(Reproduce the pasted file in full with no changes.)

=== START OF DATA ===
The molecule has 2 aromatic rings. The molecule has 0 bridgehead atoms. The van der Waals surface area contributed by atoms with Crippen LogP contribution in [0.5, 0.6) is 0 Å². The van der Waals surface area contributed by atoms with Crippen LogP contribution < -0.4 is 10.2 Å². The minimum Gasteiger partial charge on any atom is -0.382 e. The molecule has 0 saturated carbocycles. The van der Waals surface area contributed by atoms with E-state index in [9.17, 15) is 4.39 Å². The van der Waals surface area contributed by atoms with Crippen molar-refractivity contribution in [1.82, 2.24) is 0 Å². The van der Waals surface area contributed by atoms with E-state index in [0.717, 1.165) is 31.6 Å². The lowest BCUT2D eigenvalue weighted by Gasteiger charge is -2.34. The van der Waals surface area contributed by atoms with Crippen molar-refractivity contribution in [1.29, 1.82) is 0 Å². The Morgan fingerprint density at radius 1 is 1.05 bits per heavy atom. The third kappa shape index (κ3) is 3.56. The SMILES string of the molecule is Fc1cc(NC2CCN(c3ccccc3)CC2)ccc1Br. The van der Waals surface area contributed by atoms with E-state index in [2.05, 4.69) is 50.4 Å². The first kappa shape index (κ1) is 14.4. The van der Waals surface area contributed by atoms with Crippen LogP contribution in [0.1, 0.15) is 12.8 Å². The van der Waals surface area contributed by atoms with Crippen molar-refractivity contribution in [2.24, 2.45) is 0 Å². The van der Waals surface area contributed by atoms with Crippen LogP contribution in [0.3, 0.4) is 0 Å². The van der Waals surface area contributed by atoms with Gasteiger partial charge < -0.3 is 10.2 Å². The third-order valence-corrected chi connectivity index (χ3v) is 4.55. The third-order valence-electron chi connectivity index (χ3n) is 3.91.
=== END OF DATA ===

The molecule has 2 aromatic rings. The molecule has 0 bridgehead atoms. The van der Waals surface area contributed by atoms with Crippen LogP contribution in [0.5, 0.6) is 0 Å². The van der Waals surface area contributed by atoms with Crippen LogP contribution < -0.4 is 10.2 Å². The minimum Gasteiger partial charge on any atom is -0.382 e. The molecule has 0 saturated carbocycles. The van der Waals surface area contributed by atoms with E-state index in [9.17, 15) is 4.39 Å². The van der Waals surface area contributed by atoms with Crippen molar-refractivity contribution in [1.82, 2.24) is 0 Å². The van der Waals surface area contributed by atoms with E-state index in [0.717, 1.165) is 31.6 Å². The lowest BCUT2D eigenvalue weighted by Gasteiger charge is -2.34. The van der Waals surface area contributed by atoms with Crippen molar-refractivity contribution in [1.29, 1.82) is 0 Å². The Morgan fingerprint density at radius 1 is 1.05 bits per heavy atom. The third kappa shape index (κ3) is 3.56. The SMILES string of the molecule is Fc1cc(NC2CCN(c3ccccc3)CC2)ccc1Br. The van der Waals surface area contributed by atoms with E-state index in [2.05, 4.69) is 50.4 Å². The first kappa shape index (κ1) is 14.4. The van der Waals surface area contributed by atoms with Crippen LogP contribution in [0.1, 0.15) is 12.8 Å². The van der Waals surface area contributed by atoms with Crippen molar-refractivity contribution in [2.24, 2.45) is 0 Å². The van der Waals surface area contributed by atoms with Crippen LogP contribution in [0.3, 0.4) is 0 Å². The van der Waals surface area contributed by atoms with Gasteiger partial charge < -0.3 is 10.2 Å². The third-order valence-corrected chi connectivity index (χ3v) is 4.55. The third-order valence-electron chi connectivity index (χ3n) is 3.91.